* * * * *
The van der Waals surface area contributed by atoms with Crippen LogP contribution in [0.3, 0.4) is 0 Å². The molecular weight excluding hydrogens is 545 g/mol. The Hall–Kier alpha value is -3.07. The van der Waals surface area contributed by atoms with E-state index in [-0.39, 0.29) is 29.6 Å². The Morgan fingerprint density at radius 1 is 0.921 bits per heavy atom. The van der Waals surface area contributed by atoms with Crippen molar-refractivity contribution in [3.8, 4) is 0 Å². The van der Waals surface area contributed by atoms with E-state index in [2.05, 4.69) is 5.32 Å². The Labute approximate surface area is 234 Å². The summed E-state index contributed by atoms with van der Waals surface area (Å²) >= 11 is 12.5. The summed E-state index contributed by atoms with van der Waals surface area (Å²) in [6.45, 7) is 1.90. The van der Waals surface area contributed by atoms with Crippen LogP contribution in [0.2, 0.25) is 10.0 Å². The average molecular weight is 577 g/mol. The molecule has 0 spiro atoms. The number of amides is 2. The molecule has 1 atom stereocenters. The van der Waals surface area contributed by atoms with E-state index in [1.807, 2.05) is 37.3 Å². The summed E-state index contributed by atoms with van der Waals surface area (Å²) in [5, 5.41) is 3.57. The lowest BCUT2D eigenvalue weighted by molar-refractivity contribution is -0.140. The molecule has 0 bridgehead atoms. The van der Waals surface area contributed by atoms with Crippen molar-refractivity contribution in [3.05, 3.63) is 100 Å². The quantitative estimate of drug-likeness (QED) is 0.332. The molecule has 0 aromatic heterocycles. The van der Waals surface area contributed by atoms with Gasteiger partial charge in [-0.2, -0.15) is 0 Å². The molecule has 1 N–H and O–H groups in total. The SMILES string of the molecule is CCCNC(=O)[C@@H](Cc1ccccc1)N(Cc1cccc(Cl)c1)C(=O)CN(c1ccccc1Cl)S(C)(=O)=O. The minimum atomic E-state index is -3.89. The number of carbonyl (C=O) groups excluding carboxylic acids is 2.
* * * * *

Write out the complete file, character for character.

The van der Waals surface area contributed by atoms with Crippen LogP contribution in [0.3, 0.4) is 0 Å². The molecular weight excluding hydrogens is 545 g/mol. The Hall–Kier alpha value is -3.07. The van der Waals surface area contributed by atoms with E-state index in [-0.39, 0.29) is 29.6 Å². The Morgan fingerprint density at radius 1 is 0.921 bits per heavy atom. The van der Waals surface area contributed by atoms with Crippen molar-refractivity contribution in [3.8, 4) is 0 Å². The van der Waals surface area contributed by atoms with E-state index in [2.05, 4.69) is 5.32 Å². The Labute approximate surface area is 234 Å². The summed E-state index contributed by atoms with van der Waals surface area (Å²) >= 11 is 12.5. The summed E-state index contributed by atoms with van der Waals surface area (Å²) in [6.45, 7) is 1.90. The van der Waals surface area contributed by atoms with Crippen LogP contribution in [0.2, 0.25) is 10.0 Å². The average molecular weight is 577 g/mol. The molecule has 0 spiro atoms. The number of amides is 2. The molecule has 1 atom stereocenters. The van der Waals surface area contributed by atoms with E-state index in [1.807, 2.05) is 37.3 Å². The summed E-state index contributed by atoms with van der Waals surface area (Å²) in [5, 5.41) is 3.57. The lowest BCUT2D eigenvalue weighted by molar-refractivity contribution is -0.140. The molecule has 0 bridgehead atoms. The van der Waals surface area contributed by atoms with Crippen molar-refractivity contribution in [3.05, 3.63) is 100 Å². The quantitative estimate of drug-likeness (QED) is 0.332. The molecule has 0 aromatic heterocycles. The van der Waals surface area contributed by atoms with Gasteiger partial charge in [-0.2, -0.15) is 0 Å². The molecule has 1 N–H and O–H groups in total. The SMILES string of the molecule is CCCNC(=O)[C@@H](Cc1ccccc1)N(Cc1cccc(Cl)c1)C(=O)CN(c1ccccc1Cl)S(C)(=O)=O. The minimum atomic E-state index is -3.89. The number of carbonyl (C=O) groups excluding carboxylic acids is 2.